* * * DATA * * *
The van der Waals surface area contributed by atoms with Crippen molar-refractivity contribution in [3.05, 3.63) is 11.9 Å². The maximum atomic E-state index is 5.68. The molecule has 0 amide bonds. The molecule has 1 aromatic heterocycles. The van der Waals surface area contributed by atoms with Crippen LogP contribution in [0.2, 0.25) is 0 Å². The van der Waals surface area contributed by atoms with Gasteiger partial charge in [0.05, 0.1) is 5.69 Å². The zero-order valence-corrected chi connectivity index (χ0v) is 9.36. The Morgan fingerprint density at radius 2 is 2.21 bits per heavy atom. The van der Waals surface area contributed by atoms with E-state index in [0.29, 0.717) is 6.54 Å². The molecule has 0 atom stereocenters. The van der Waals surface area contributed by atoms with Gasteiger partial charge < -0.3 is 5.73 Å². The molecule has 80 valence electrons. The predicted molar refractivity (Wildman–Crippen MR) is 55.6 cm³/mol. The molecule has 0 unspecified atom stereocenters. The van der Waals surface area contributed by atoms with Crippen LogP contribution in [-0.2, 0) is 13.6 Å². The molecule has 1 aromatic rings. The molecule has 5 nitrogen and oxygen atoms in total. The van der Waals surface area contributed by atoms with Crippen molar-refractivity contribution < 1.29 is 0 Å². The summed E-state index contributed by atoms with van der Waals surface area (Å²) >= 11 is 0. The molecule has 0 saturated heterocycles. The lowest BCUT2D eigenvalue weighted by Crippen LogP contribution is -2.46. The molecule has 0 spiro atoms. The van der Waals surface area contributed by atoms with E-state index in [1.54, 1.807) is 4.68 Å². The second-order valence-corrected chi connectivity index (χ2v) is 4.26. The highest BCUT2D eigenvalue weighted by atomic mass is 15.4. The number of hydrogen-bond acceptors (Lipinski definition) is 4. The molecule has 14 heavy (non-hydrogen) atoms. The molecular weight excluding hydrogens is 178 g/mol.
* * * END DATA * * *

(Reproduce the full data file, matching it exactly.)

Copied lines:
The van der Waals surface area contributed by atoms with Crippen molar-refractivity contribution in [3.05, 3.63) is 11.9 Å². The maximum atomic E-state index is 5.68. The molecule has 0 amide bonds. The molecule has 1 aromatic heterocycles. The van der Waals surface area contributed by atoms with Crippen LogP contribution in [0.2, 0.25) is 0 Å². The van der Waals surface area contributed by atoms with Gasteiger partial charge in [0.05, 0.1) is 5.69 Å². The zero-order valence-corrected chi connectivity index (χ0v) is 9.36. The Morgan fingerprint density at radius 2 is 2.21 bits per heavy atom. The van der Waals surface area contributed by atoms with E-state index in [0.29, 0.717) is 6.54 Å². The molecule has 0 atom stereocenters. The van der Waals surface area contributed by atoms with Gasteiger partial charge < -0.3 is 5.73 Å². The molecule has 80 valence electrons. The predicted molar refractivity (Wildman–Crippen MR) is 55.6 cm³/mol. The molecule has 0 unspecified atom stereocenters. The van der Waals surface area contributed by atoms with Crippen LogP contribution in [-0.2, 0) is 13.6 Å². The molecule has 1 aromatic rings. The molecule has 5 nitrogen and oxygen atoms in total. The van der Waals surface area contributed by atoms with Crippen molar-refractivity contribution < 1.29 is 0 Å². The summed E-state index contributed by atoms with van der Waals surface area (Å²) >= 11 is 0. The molecule has 0 saturated heterocycles. The lowest BCUT2D eigenvalue weighted by Crippen LogP contribution is -2.46. The molecule has 0 spiro atoms. The van der Waals surface area contributed by atoms with E-state index in [1.54, 1.807) is 4.68 Å². The second-order valence-corrected chi connectivity index (χ2v) is 4.26. The highest BCUT2D eigenvalue weighted by atomic mass is 15.4. The number of hydrogen-bond acceptors (Lipinski definition) is 4. The molecule has 14 heavy (non-hydrogen) atoms. The molecular weight excluding hydrogens is 178 g/mol.